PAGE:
READING is a joy, but it's also — for so many of us — a map of our future years. How often in conversation a book will come up, snag our curiosity only to trickle back down into that untapped aqueduct upon which so many current books draw. Visits to a bookstore do not always resurrect this moment — for there, amidst the Potter and the Powell, the venti decaf vanilla lattes, an insentient sea of titles swims towards you.
One of the great functions of book criticism, then, is to give you safe passage through these waters to one book worth reading. The same goes for the National Book Critics Circle Award — for thirty-two years the NBCC has tried to pick out and honor the best works of literature. We do not bestow money with this prize, but rather hope a group of working critics drawing upon an association of 700 voices can lend a certain sustaining value to what we chose — particularly by putting copies of the book into hands of readers.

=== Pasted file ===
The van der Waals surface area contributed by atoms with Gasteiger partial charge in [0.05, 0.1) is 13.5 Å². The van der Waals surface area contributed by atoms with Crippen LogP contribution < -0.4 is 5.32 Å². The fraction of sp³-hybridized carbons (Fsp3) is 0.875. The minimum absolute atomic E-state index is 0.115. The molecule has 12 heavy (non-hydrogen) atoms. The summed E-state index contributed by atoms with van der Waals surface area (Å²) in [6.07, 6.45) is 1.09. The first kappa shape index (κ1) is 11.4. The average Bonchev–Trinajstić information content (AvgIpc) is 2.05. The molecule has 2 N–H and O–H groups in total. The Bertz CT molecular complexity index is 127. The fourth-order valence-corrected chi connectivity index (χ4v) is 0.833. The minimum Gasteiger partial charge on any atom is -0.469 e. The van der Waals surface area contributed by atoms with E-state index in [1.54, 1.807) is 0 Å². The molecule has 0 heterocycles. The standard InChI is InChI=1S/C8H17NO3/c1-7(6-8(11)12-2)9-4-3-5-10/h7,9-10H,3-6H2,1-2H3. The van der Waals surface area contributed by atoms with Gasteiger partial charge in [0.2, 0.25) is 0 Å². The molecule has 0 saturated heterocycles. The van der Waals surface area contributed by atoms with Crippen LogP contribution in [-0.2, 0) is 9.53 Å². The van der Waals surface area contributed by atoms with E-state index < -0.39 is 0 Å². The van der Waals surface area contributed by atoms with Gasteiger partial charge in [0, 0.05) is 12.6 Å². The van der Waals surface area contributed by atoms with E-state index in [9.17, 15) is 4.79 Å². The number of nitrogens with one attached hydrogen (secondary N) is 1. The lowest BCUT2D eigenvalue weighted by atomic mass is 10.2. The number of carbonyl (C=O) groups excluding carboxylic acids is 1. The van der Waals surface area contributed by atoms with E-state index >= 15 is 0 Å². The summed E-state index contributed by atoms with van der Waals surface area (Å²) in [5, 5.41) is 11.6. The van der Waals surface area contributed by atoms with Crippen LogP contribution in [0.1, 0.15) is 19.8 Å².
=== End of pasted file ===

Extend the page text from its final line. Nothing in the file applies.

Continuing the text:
Over time, given how busy and prize cluttered our media has become, this task becomes slightly more difficult — a difficulty which is matched by the trouble one has in picking out a book. What to read? Here is our not-so-modest, pie in the sky solution. For the next ten years, the NBCC will be dedicating one week of this blog to one of our former finalists or winners. Each week you will find original essays, interviews, remembrances of the author, Q&As with critics and links to reviews which appeared upon publication for all 658 of our former finalists and winners, from Elizabeth Hardwick's novel “Sleepless Nights” to Robert Duncan's volume, “Ground Work,” and everything in between.
Our first essay — Adam Kirsch writing on Robert Lowell's 1977 poetry winner, “Day by Day” — will appear tomorrow, kicking off a Lowell week, followed by pieces by numerous Balakian criticism winners, award-winning novelists, poets, authors of narrative nonfiction, biographers, and several NBCC winning authors. Many of these pieces will be written by current NBCC members as well. Time being infinite, we invite you to read along and chime in. But for those of you who do sleep, eat and work on occasion, we hope this just makes for good reading. In an ideal world, we'd have time read all of these books. But as Virginia Woolf wrote to a friend in 1932, “The divine delight of a really good review is that one has read the book.”